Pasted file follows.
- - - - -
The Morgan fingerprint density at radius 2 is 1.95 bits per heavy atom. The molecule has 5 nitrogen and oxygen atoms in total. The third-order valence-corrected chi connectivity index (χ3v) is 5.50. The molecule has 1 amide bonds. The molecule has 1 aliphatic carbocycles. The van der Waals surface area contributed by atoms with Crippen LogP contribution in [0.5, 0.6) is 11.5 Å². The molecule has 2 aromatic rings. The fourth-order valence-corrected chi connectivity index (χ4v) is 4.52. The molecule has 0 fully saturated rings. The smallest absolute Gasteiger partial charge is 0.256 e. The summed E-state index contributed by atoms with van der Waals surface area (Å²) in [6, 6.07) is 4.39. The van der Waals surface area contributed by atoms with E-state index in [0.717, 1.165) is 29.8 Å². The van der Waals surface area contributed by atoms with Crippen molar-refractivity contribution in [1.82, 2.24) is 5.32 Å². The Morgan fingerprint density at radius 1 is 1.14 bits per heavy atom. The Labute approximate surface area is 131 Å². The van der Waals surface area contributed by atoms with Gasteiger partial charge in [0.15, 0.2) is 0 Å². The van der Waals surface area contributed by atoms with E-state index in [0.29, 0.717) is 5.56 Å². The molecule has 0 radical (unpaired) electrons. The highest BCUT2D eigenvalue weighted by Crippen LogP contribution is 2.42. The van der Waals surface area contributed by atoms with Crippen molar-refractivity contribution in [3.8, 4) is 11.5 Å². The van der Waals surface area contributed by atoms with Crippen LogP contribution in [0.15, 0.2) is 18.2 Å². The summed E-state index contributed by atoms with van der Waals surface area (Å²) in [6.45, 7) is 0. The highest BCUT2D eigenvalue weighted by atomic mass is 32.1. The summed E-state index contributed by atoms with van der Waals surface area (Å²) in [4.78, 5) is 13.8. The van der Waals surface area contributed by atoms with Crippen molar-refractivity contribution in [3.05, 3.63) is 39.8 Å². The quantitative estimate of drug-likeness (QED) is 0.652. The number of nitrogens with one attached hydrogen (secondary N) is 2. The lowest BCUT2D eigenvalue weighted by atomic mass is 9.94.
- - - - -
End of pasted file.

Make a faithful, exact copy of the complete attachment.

The Morgan fingerprint density at radius 2 is 1.95 bits per heavy atom. The molecule has 5 nitrogen and oxygen atoms in total. The third-order valence-corrected chi connectivity index (χ3v) is 5.50. The molecule has 1 amide bonds. The molecule has 1 aliphatic carbocycles. The van der Waals surface area contributed by atoms with Crippen LogP contribution in [0.5, 0.6) is 11.5 Å². The molecule has 2 aromatic rings. The fourth-order valence-corrected chi connectivity index (χ4v) is 4.52. The molecule has 0 fully saturated rings. The smallest absolute Gasteiger partial charge is 0.256 e. The summed E-state index contributed by atoms with van der Waals surface area (Å²) in [6, 6.07) is 4.39. The van der Waals surface area contributed by atoms with E-state index in [0.717, 1.165) is 29.8 Å². The van der Waals surface area contributed by atoms with Crippen molar-refractivity contribution in [1.82, 2.24) is 5.32 Å². The Morgan fingerprint density at radius 1 is 1.14 bits per heavy atom. The Labute approximate surface area is 131 Å². The van der Waals surface area contributed by atoms with Gasteiger partial charge in [0.15, 0.2) is 0 Å². The van der Waals surface area contributed by atoms with E-state index in [0.29, 0.717) is 5.56 Å². The molecule has 0 radical (unpaired) electrons. The highest BCUT2D eigenvalue weighted by Crippen LogP contribution is 2.42. The van der Waals surface area contributed by atoms with Crippen molar-refractivity contribution in [3.8, 4) is 11.5 Å². The van der Waals surface area contributed by atoms with Crippen LogP contribution in [0.15, 0.2) is 18.2 Å². The summed E-state index contributed by atoms with van der Waals surface area (Å²) in [6.45, 7) is 0. The highest BCUT2D eigenvalue weighted by atomic mass is 32.1. The summed E-state index contributed by atoms with van der Waals surface area (Å²) in [4.78, 5) is 13.8. The van der Waals surface area contributed by atoms with Crippen molar-refractivity contribution in [3.05, 3.63) is 39.8 Å². The quantitative estimate of drug-likeness (QED) is 0.652. The number of nitrogens with one attached hydrogen (secondary N) is 2. The lowest BCUT2D eigenvalue weighted by atomic mass is 9.94.